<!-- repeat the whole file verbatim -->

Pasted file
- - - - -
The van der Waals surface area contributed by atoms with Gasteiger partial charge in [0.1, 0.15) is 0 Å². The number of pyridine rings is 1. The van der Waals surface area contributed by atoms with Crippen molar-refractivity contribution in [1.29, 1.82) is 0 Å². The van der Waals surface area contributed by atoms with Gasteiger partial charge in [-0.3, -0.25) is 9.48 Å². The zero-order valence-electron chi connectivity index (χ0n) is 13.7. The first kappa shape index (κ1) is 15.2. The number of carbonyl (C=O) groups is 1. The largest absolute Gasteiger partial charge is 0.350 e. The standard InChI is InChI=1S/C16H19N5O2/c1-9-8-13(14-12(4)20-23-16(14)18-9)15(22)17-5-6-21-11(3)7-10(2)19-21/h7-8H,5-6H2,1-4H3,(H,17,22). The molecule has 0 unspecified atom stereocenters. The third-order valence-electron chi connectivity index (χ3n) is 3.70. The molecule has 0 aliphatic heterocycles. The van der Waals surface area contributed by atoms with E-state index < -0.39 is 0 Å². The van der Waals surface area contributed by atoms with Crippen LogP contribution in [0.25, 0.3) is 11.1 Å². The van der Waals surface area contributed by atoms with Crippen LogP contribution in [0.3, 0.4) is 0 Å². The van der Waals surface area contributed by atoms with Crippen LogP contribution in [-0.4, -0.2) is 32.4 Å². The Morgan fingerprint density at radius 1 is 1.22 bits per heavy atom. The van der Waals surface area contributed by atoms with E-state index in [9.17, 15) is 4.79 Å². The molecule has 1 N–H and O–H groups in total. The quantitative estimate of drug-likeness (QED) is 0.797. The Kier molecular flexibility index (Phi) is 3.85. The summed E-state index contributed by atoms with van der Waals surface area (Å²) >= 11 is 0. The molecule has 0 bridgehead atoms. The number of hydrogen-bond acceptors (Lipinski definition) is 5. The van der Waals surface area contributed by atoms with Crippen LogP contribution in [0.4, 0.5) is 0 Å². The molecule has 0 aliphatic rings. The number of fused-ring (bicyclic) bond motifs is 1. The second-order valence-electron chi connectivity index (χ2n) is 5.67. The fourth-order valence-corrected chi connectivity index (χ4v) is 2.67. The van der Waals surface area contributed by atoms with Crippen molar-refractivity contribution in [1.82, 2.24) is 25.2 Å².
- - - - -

The van der Waals surface area contributed by atoms with Gasteiger partial charge in [0.1, 0.15) is 0 Å². The number of pyridine rings is 1. The van der Waals surface area contributed by atoms with Crippen molar-refractivity contribution in [1.29, 1.82) is 0 Å². The van der Waals surface area contributed by atoms with Gasteiger partial charge in [-0.3, -0.25) is 9.48 Å². The zero-order valence-electron chi connectivity index (χ0n) is 13.7. The first kappa shape index (κ1) is 15.2. The number of carbonyl (C=O) groups is 1. The largest absolute Gasteiger partial charge is 0.350 e. The standard InChI is InChI=1S/C16H19N5O2/c1-9-8-13(14-12(4)20-23-16(14)18-9)15(22)17-5-6-21-11(3)7-10(2)19-21/h7-8H,5-6H2,1-4H3,(H,17,22). The molecule has 0 unspecified atom stereocenters. The third-order valence-electron chi connectivity index (χ3n) is 3.70. The molecule has 0 aliphatic heterocycles. The van der Waals surface area contributed by atoms with E-state index < -0.39 is 0 Å². The van der Waals surface area contributed by atoms with Crippen LogP contribution in [0.25, 0.3) is 11.1 Å². The van der Waals surface area contributed by atoms with Crippen LogP contribution in [0.3, 0.4) is 0 Å². The van der Waals surface area contributed by atoms with Crippen LogP contribution in [-0.4, -0.2) is 32.4 Å². The Morgan fingerprint density at radius 1 is 1.22 bits per heavy atom. The van der Waals surface area contributed by atoms with E-state index in [9.17, 15) is 4.79 Å². The molecule has 1 N–H and O–H groups in total. The quantitative estimate of drug-likeness (QED) is 0.797. The Kier molecular flexibility index (Phi) is 3.85. The summed E-state index contributed by atoms with van der Waals surface area (Å²) >= 11 is 0. The molecule has 0 bridgehead atoms. The number of hydrogen-bond acceptors (Lipinski definition) is 5. The van der Waals surface area contributed by atoms with Crippen LogP contribution in [0.4, 0.5) is 0 Å². The molecule has 0 aliphatic rings. The number of fused-ring (bicyclic) bond motifs is 1. The second-order valence-electron chi connectivity index (χ2n) is 5.67. The fourth-order valence-corrected chi connectivity index (χ4v) is 2.67. The van der Waals surface area contributed by atoms with Crippen molar-refractivity contribution in [1.82, 2.24) is 25.2 Å².